The challenge here? Thinking you need to mimic Tony Robbins, or say, Gary Vaynerchuk or some other famous or successful viral content creator. You need to discover your own ‘shrimp’.
Don’t forget that not everyone resonates with the Tonys or Garys of the world. People engage with content that speaks to them, so get experimenting, reshape your videos from the feedback you receive, carve out your voice and discover the audience that you have chemistry with!
Improving your video skills; the 1% theory
Paul has summarised a theory from ‘The Slight Edge’ that focuses on improving what you do by just 1% … each time you do it. Small improvements over time will eventually result in a dramatic increase in quality.
The theory also reinforces that it's never too late to start - any new skill - because can’t we all improve on (almost) anything by a small amount? So, if you’re a nervous video starter, next video, just focus on getting 1% better in whatever area you’re trying to improve. That’s it!
Below are some prompters I’ve created, I challenge you to improve just one of the these by 1% !
- Presenting: find ways of relaxing to help you let go of some of those nerves.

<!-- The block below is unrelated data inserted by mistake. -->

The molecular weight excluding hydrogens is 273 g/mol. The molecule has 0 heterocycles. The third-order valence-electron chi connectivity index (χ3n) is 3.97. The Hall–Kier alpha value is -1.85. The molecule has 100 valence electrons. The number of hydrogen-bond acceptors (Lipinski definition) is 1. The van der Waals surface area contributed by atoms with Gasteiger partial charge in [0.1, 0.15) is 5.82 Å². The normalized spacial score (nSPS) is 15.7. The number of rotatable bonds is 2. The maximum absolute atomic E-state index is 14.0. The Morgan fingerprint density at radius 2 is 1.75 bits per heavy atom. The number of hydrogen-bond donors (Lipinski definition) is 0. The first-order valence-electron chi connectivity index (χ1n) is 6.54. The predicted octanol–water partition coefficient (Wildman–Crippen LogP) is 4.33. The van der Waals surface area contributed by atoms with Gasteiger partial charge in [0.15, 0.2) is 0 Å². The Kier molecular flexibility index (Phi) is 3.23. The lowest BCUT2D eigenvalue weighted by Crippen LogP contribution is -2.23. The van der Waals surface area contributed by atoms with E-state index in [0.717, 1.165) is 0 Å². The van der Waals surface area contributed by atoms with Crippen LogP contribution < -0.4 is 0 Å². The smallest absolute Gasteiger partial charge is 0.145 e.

- Location scouting: find better environments to video in, seek out excellent lighting and sound control.
- Framing: set up your camera, tripod and angle it better.
- Editing: add some b-roll or create a better thumbnail.
- Scripting: improve your writing and make your video script more succinct.
- Posting: create a more engaging post to go with your video on social.
- Scheduling: plan your videos better and experiment with batch filming.
- Branding: brainstorm ideas, visuals, words, values to define your personal brand further.
Going from 0-100 in one video is unrealistic. However, if you apply the 1% theory to your video practice, you’ll see an overall improvement in a healthy amount of time. Your new skills will have more longevity having been acquired through practice and repetition.
Video quality and the ‘natural’ video
Shaky, hand-held ‘selfie’ videos are distracting and frustrating to watch. As a result, your viewers often don’t hang around to hear your message out.
“What looks natural isn’t ‘natural’. The shaky videos are not natural. Our eyes and head stabilise vision so a natural video is actually one that is stabilised or using a tripod. This is mimicking the way we see and experience reality. We would probably get very motion sick if every time we walked, everything we experienced in the world was all shaky.”
- Paul Finn